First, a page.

The Fiordland is perfect for a serene, relaxing experience, but it wouldn't be New Zealand without some adrenaline-pumping adventure. Jump on a jet boat and explore waterways like Waiau River to Lake Manapouri in style.
Day 7: Te Anau to Queenstown
Once you can finally tear yourself away from Te Anau, you're ready for the final leg of your trip. You could easily spend a whole extra week in Queenstown, so be sure to save some energy for the world's adventure capital.
Te Anau to Queenstown driving distance
Driving the 171km between Te Anau and Queenstown via State Highways 94 and 6 will take you around 2 hours and 5 minutes. Our suggested stop-overs are completely on-the-way and will add virtually no driving time to your trip.
Your first stop on your way to Queenstown is Mossburn. The deer capital of New Zealand is home to the Bracken Hall Café and its famous venison pies. Ensure you don't start taking the South Island's natural beauty for granted at this point in your trip by taking in even more stunning mountain vistas and the Oreti River.
Five Rivers Café and Art Gallery
Next, it's just a 15-minute drive to the Five Rivers Café and Art Gallery. Grab a latte and a muffin and enjoy the rustic stylings of this café, gallery and farmyard all rolled into one. The pieces of art on display show off some of the top artists of the Otago/Southland region, so don't miss out on stopping here.
Arrive in Queenstown
Your odyssey is complete! Queenstown is the perfect place for you to be, whether you want to catch your breath and relax or keep the adventures coming.
Here's just a taste of everything you can get up to in Queenstown:
Hop on the Queenstown gondola for some exceptional city views.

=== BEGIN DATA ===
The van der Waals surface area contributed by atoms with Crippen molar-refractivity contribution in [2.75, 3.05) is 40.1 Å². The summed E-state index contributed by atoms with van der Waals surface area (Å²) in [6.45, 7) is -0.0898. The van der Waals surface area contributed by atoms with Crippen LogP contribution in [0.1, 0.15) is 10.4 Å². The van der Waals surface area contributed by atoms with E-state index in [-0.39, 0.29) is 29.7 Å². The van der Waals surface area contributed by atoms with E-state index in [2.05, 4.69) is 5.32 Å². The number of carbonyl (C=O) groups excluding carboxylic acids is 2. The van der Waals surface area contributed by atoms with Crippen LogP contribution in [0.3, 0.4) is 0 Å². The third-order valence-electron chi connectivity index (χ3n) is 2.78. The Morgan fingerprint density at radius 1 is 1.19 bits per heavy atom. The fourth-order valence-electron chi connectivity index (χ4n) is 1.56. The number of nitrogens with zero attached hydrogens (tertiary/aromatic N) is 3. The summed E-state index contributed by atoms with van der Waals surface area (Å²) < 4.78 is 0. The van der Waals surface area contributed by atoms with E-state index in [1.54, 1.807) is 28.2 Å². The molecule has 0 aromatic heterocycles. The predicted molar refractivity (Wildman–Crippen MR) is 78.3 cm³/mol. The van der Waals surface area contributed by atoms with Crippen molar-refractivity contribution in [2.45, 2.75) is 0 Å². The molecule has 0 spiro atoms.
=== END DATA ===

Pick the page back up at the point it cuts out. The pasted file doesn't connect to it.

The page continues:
Hit the slopes in one of New Zealand's top skiing destinations (winter only, of course).
Drink up a wine tour from local providers like Appellation and Queenstown Wine Trail.
Enjoy a spa day at Onsen Pools, which offers incredible views of the Shotover River.
What better place to diminish your bucket list than Kawawau Bungy Centre, the birthplace of the commercial bungy jump? It's located just 25 minutes outside the city.
Get those legs moving on a world-famous walking track like Queenstown Hill or the Ben Lomond Walkway.
Rent a bike to enjoy Queenstown's 130km of exhilarating cycling trails.
Need even more water sports? Lake Wakatipu is the perfect place for a jet boat, raft or kayak.
Queenstown food and accommodation
When it comes to grabbing a bite to eat, the world-famous Fergburger is essential. Other great options are the Fogo Brazilian BBQ experience or Perky's Floating Bar.
Queenstown is home to some truly amazing hotels, including the Sofitel Hotel and Spa, luxury apartments at the Rees or something more affordable like the Pinewood Lodge. A week's road trip can be a bit tough on the bank balance, so consider busting your camping gear back out at a local campground.
Final Thoughts on the Dunedin to Queenstown Drive
Once you've finished up in Queenstown, this exceptional South Island road trip itinerary is complete. If you want to see even more of this incredible part of the world, you can check out our guide to the Ultimate 14-Day South Island Road Trip.
The most important part of any road trip is your car! Enterprise Rent-a-Car has an impressive array of vehicles available for you to browse at our Dunedin Airport branch. Our vehicles will be your trusty companion as you take on this mammoth road trip. International visitors should check out our guide to driving in New Zealand with everything you need to know for a safe and successful journey.